If your idea of a seafood restaurant is Bookbinders – white tablecloths, tuxedoed staff – in other words, if you’re going for the atmosphere of “Melvilles” on Cheers – then Snockey’s Oyster and Crab House is not your cup of tea.
If you’re in search of fresh seafood served much the same way it’s been served to Philadelphians since 1912, well Snockey’s is your place.
They opened their doors when William Howard Taft was President and the biggest thing on the planet (next to Taft who weighed 310 lbs.) was the Titanic, on its maiden voyage.
At Snockey’s you’ll find Ken and Skip Snock, brothers descended from Rose Snock, who worked in the kitchen until she was in her early 90’s, and opened the restaurant that bore her name. Family members are scattered through the pleasant wait staff (Jim and Casey are particular favorites).
When you walk in the door, nestled on South 2nd Street just near the Mummers Museum things are as they should be: The first thing you see is the oyster shucker. One is always on duty and he’s usually busy.
Snockey’s usually offers about a dozen varieties of oysters. West coast (pacific), Chesapeake, Long Island, North Atlantic (New England, Canada) and the not often seen Delaware Bay Bennies. I love them and the Cape May Salts. Fatman will give you a more detailed review of the oysters, which I enjoy.
A great meal at Snockey’s starts with a half dozen or a dozen oysters.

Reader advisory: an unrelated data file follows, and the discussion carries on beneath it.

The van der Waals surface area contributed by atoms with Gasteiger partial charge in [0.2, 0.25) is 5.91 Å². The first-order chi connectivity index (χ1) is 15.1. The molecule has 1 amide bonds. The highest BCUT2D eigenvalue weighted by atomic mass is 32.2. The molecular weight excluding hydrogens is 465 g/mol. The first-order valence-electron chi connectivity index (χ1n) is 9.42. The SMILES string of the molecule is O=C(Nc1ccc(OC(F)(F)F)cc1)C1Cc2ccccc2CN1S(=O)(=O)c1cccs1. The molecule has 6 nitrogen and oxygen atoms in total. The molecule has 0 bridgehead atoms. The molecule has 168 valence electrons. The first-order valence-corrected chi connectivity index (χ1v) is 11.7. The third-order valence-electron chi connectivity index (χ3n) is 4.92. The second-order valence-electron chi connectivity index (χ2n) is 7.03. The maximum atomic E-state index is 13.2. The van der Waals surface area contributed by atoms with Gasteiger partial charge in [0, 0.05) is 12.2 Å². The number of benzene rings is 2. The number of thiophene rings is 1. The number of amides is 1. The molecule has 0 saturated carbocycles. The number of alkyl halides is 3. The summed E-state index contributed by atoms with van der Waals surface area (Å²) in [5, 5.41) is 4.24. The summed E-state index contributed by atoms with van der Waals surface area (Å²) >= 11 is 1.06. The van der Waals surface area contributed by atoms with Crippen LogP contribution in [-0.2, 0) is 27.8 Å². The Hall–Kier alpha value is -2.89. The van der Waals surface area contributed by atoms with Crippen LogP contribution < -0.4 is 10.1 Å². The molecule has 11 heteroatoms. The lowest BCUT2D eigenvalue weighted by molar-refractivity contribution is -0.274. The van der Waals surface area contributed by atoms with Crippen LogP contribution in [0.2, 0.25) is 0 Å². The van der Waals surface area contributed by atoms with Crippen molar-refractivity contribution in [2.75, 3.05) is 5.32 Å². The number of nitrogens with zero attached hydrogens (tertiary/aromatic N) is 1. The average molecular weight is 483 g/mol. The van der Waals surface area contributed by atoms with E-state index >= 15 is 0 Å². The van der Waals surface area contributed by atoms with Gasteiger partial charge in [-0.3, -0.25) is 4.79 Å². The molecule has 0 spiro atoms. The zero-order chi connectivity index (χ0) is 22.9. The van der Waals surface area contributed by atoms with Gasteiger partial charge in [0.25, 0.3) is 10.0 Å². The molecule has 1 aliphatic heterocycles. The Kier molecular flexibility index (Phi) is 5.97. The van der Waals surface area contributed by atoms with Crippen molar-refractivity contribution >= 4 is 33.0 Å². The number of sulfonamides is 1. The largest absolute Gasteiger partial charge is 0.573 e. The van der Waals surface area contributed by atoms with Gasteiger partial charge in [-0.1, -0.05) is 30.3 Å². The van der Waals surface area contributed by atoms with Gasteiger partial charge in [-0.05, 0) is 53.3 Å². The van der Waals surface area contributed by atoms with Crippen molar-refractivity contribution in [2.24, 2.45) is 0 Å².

Then you peruse the extensive menu. Nothing fancy here. No Mahi Mahi or Ahi Tuna. This is old school. Flounder, Bluefish, Tuna, Salmon and Tilapia. Fried, broiled, or occasionally prepared in a special way (for example, Tilapia Francaise has been on the menu). The fish is ok. It’s nothing that will make you do backflips down Broad Street, but it is always fresh and always good. I do wish they’d offer blackened seasoning and maybe mix it up with a ginger soy offering.
Shellfish is where it’s at when you come to Snockeys. Lobster, scallops, shrimp, crab, oysters, clams and mussels. All prepared fresh, right and delicious fried, sauteed, broiled or as part of some other recipe.
On this visit I had Fried Shrimp. The side dishes are your seafood house standards ranging from macaroni salad, cole slaw and applesauce to stewed tomatoes, a few potato options and a delicious and popular pepper hash (vinegar based cole slaw).
Fresh bread and oyster crackers and horseradish are a part of every meal, as they should be in a respectable seafood establishment. Dessert options include pies and rice and chocolate puddings.
While it’s easy to run up a big bill consuming oysters, the menu at Snockey’s is reasonably priced.
Make your way to this family establishment, dress as you would if you were eating on the dockside and enjoy the extensive bar and friendly atmosphere. Somehow it makes everything taste better.
1020 S 2nd St. Washington Avenue, Philadelphia, Pa